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10.21.2020 | SSP News & Releases

PD2020 Preview | How Latin American Has Been (Quietly) Revolutionizing Open Research

Our debut series on the SSP OnDemand Library, the 2020 Professional Development Series, offers presentations on current trends and issues in scholarly communications—from the impact of COVID-19 to diversity, equity, and inclusion in publishing–available at your convenience. Free materials and paid sessions can be accessed individually or as part of a group; all recordings may be accessed as your schedule allows. Videos are offered on the following topics: Business Models and Strategies, Diversity, Equity, & Inclusion, Editorial Innovations, Ethics and Standards, Global Trends, Research Perspectives. Featuring panels of leaders in their respective fields, this series is a must for anyone wishing to keep abreast of the industry’s latest developments.


“How Latin American Has Been (Quietly) Revolutionizing Open Research” highlighted longstanding initiatives in promoting open access throughout Latin America, including the role of the SciELO program (Scientific Electronic Library Online) in the region. As an open access program, journals from a network of 16 countries have been made open access since the program’s initial founding in 1997. Speakers Alex Mendonca, Alice Meadows, and Ana Heredia discussed the transition from open access to open science, and how open access publishing is important to connecting researchers and advancing the research done in the region. The speakers recently took the time to answer a few questions about their panel as part of our 2020 Professional Development series:

Who is the intended audience for this webinar and why should they attend?

This session would be of interest to anyone who works at a publisher that is considering new open access or open science initiatives. It would also be beneficial to anyone interested in Latin America or new publishing frameworks.

What are the goals for this event? What can attendees expect in terms of format?

Attendees will leave the session with a better understanding of the history of open access in Latin America and will learn about the drivers behind the open science movement. Led by a moderator, each speaker presents a brief presentation on their respective positions, and then the moderator and speakers engage in a discussion on challenges and opportunities throughout the region.

What do the selected speakers bring to the discussion?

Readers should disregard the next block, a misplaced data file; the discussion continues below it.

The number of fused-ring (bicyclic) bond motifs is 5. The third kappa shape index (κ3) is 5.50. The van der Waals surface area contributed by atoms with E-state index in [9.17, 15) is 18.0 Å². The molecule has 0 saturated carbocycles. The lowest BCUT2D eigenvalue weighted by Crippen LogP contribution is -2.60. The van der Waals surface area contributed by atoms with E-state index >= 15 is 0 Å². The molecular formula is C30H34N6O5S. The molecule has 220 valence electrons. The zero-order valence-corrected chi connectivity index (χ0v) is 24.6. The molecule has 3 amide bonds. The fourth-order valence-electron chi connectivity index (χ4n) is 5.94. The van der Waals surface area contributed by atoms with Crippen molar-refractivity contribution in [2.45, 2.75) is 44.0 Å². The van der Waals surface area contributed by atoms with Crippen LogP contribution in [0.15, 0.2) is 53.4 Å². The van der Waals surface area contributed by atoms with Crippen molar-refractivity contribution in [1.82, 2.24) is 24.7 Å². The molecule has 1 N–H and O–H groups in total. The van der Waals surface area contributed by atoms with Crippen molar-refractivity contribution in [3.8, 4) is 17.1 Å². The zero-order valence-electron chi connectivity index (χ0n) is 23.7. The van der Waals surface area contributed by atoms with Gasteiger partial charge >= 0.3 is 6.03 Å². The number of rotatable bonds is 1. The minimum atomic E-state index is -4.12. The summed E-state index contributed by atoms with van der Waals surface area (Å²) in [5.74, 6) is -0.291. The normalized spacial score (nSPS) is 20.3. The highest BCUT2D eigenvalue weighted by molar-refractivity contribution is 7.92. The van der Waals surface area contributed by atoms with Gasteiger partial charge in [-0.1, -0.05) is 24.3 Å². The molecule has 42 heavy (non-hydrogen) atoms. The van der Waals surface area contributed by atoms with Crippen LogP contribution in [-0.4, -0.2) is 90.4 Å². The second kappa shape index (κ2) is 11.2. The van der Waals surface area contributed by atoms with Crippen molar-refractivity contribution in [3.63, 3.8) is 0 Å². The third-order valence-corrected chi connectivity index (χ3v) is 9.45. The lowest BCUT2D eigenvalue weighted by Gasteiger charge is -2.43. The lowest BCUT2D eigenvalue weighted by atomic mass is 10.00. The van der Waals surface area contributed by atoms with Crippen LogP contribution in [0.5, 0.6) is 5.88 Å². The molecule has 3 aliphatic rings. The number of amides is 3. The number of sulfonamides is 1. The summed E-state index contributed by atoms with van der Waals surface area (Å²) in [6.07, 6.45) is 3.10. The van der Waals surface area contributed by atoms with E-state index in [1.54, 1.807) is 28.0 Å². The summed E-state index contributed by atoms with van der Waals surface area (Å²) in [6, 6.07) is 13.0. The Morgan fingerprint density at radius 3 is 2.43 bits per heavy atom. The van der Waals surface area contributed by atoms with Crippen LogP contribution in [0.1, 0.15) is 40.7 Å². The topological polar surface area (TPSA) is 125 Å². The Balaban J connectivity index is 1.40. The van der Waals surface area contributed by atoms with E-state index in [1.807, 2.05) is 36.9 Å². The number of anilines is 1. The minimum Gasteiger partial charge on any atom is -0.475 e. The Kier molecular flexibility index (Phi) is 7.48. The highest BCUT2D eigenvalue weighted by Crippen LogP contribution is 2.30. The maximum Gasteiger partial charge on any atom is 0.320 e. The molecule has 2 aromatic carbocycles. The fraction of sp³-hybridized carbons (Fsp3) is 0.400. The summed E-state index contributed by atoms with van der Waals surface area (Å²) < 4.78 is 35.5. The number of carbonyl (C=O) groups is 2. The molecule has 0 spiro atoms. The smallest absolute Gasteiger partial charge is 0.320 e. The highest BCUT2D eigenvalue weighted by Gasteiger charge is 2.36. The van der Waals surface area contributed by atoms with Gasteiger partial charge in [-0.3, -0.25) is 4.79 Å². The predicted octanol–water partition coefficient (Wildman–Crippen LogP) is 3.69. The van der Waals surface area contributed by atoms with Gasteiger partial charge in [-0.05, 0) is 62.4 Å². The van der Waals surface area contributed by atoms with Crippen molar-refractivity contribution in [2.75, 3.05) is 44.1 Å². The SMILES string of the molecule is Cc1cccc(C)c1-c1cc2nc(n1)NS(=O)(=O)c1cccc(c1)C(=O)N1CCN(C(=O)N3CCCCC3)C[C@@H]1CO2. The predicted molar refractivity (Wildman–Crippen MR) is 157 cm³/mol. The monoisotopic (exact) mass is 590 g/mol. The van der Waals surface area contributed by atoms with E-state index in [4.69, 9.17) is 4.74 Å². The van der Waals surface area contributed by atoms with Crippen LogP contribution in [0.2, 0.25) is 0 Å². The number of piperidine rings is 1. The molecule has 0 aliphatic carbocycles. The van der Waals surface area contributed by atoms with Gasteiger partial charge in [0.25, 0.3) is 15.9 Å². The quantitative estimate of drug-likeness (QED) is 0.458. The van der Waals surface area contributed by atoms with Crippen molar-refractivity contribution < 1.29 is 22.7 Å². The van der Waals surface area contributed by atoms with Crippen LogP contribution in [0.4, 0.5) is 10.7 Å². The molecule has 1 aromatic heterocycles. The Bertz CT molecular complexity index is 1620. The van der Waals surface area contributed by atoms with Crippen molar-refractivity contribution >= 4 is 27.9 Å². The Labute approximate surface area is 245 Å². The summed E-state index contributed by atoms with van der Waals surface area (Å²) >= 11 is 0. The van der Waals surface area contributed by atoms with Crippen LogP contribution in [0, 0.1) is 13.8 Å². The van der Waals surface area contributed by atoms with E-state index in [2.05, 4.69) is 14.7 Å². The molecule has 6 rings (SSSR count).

Alex Mendonca provides an excellent history of the open access movement in Brazil, explaining why SciELO was founded and has been successful. Ana Heredia gives viewers an introduction to ORCID and shared the benefits of making it easier for researchers to connect and share their ideas. Both speakers are highly knowledgeable about open access and Latin America, and provide valuable insights as to the open access movement in the region.

Why is this topic important and timely? Is there a particular aspect of this topic that is noteworthy?

As publishers around the world transition to an open access model in response to new and evolving funder mandates, it’s useful to see an established and successful open access model that has been working for many years. It’s also useful for publishers to hear of the benefits of open access for researchers, encouraging the transition to this new model for reasons beyond new funder requirements.

What do you hope attendees will take away from the session?

Attendees will learn about the history and current status of open access in Brazil. After learning from the expert panelists, attendees can expect to come away with an appreciation for the region’s innovation in this area, and an inspiration for how publishers can manage their own transition to embrace open science.

The speakers do a good job of illustrating the differences between open access and open science, and discussing ways that even open access initiatives can evolve to encompass open science.

Watch this session now.

News contribution by SSP member, Kim Treanor. Kim is Media and Audience Development Manager at the American Chemical Society.

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